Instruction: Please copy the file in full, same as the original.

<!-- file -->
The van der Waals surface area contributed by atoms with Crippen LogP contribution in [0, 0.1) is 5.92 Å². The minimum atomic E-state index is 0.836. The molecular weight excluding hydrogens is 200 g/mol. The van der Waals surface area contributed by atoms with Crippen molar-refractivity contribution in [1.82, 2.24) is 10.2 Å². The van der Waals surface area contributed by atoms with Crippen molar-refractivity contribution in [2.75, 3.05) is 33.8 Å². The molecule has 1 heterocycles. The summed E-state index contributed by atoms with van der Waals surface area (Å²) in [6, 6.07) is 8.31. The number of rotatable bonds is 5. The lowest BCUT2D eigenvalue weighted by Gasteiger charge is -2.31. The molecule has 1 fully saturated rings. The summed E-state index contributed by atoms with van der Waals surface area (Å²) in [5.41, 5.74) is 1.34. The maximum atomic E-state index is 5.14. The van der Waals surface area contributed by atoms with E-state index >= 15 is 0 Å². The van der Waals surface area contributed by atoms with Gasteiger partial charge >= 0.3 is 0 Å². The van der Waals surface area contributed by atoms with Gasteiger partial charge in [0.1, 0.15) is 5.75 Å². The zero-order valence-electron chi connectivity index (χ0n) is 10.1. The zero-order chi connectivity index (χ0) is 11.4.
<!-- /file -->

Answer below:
The van der Waals surface area contributed by atoms with Crippen LogP contribution in [0, 0.1) is 5.92 Å². The minimum atomic E-state index is 0.836. The molecular weight excluding hydrogens is 200 g/mol. The van der Waals surface area contributed by atoms with Crippen molar-refractivity contribution in [1.82, 2.24) is 10.2 Å². The van der Waals surface area contributed by atoms with Crippen molar-refractivity contribution in [2.75, 3.05) is 33.8 Å². The molecule has 1 heterocycles. The summed E-state index contributed by atoms with van der Waals surface area (Å²) in [6, 6.07) is 8.31. The number of rotatable bonds is 5. The lowest BCUT2D eigenvalue weighted by Gasteiger charge is -2.31. The molecule has 1 fully saturated rings. The summed E-state index contributed by atoms with van der Waals surface area (Å²) in [5.41, 5.74) is 1.34. The maximum atomic E-state index is 5.14. The van der Waals surface area contributed by atoms with E-state index >= 15 is 0 Å². The van der Waals surface area contributed by atoms with Gasteiger partial charge >= 0.3 is 0 Å². The van der Waals surface area contributed by atoms with Gasteiger partial charge in [0.1, 0.15) is 5.75 Å². The zero-order valence-electron chi connectivity index (χ0n) is 10.1. The zero-order chi connectivity index (χ0) is 11.4.